• 2015 Sylvaner Grand Cru Zotzenberg (30.00€)
    • Like the Zotzenberg except much more fruit/floral fragrance on the nose (e.g. in the honey/honeysuckle range). This was just an all-around fantastic wine. Really ripe stonefruit character (peach, honeysuckle) on the palate with great acidity that isn’t too soft/strong and provides structure. The finish also goes on… As someone who doesn’t like sweet wine but likes fruit (my American palate) and balance, I am really in love with this wine and would buy more immediately.
  • 2013 Riesling Rebbuehl granite d’Andlau (16.00€)
    • Strong varietal character as I definitely get the petrol and rubber on the nose with the light yellow fruit and strong acidity. This was served a little warmer than I am used to for Rieslings, but I think that also made the wine open more quickly. This is a classic example of terroir-driven wine from Alsace - really like the minerality as well.
  • 2013 Riesling Grand Cru Zotzenberg (16.00€)
    • More fruit on the nose than the last Riesling - it’s almost a bit juicier and riper on the nose than the Sylvaner Grand Cru as well. The palate is not as ripe as the nose, but there is still plenty of fruit and the finish is quite distinctive. I wouldn’t say it’s flint but there is something terroir/mineral-related happening at the end. That added complexity really stimulates the mind in a good way…
  • 2007 Sylvaner Veilles Vignes Colline aux Poiriers (25.00€)
    • Honey, ripe honeysuckle, beeswax, honeycomb, orange marmalade. Not overly heavy on the finish like I was expecting; there is much more acidity to keep the balance intact. That balance with the sweetness is really something something to dwell on as I’ve had many others that go over the top with the sweetness. This wine may still be a little much for friends that don’t appreciate sweet wine, but I would not classify this as strictly a dessert wine. I could easily pair this in a meal.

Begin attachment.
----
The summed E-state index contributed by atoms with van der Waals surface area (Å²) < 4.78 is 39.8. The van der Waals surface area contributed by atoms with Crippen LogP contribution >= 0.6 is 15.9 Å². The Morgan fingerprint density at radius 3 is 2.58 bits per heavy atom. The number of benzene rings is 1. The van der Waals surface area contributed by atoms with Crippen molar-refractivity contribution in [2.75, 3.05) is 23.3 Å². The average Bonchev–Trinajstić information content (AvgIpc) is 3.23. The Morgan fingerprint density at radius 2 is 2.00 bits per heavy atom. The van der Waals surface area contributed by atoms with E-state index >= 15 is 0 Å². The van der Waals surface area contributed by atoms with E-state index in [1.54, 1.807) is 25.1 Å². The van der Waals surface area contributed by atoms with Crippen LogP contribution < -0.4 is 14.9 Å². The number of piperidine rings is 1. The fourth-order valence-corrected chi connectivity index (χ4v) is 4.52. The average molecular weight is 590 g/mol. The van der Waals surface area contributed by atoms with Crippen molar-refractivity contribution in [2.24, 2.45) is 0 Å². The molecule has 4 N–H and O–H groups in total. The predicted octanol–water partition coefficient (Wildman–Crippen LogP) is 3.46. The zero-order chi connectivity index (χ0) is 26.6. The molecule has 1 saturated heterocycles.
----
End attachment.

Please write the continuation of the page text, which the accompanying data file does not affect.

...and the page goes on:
• 2013 Pinot Gris Grand Cru Zotzenberg (16.00€)
    • The nose is not quite as ripe with honey/honeysuckle nor aromatically intense as some of the other wines, but it is definitely the smoothest out of all of them. The finish just goes on… You don’t really feel the acidity either, but that is perfectly fine since the wine is not cloying at all. This is the kind of wine you could drink multiple bottles of in one sitting and not tire of its intensity.
  • 2013 Gewurztraminer Mon Ruisseau de Zanzibar (25.00€)
    • Very different from other Gewurztraminers in Alsace. Not too much marmalade, nor too heavy. The nose is a little less intense than the normal varietal character, but in a pleasurable way. There is even a tickle of lemon zest too! The body and finish have a flint-like character to them and do not finish over the top - the fruit is bright and finishes wonderfully with pineapple and stonefruit. This is also an easy drinking without the feel of a sugar spike that can be utilized in many ways.

There were a couple of wines that really struck me and both were of the same varietal that I haven’t liked in the past - Sylvaner. This Grand Cru is the perfect balance of distinctive terroir, varietal and easy drinking. I need a case of this.

The other wine that really struck me. Old vines, older wine, and sweeter than the above Grand Cru, this wine is for the special occasion at the end of the night. I really need to find their distributor!

It’s a shame that I could not taste these great wines with the owner. Other online reviews tell of an intimate experience, including touring their cellars and getting more into the philosophy of winemaking. I am not the biodynamic purist that the owner is, but I would’ve really been interested in getting his thoughts on the matter, especially since all of these wines were done very well… Normally I like to let the wines do the talking, but in this case, I would’ve liked the extra background and how we can achieve the same quality with these methods in the states.

Obligatory selfie with the vines behind the winery. It was pretty cool outside, but the sun was also pretty strong. It’s probably how they have ripe wines with great acidity. Seems like a great place to live and make wines.

If you find yourself in Strasbourg and want to make a day trip for wine by train, you could do worse than Albert Seltz and Mittelbergheim in general. Just be sure to make reservations by email before showing up so that you get the full experience with the winery owner and check whether they speak English for the tour or not. I definitely recommend that you make your way into Alsace wine country and enjoy some really good white varietals, but especially Sylvaner since you can’t find it in the states! Cheers!!

Rating: 96 out of 100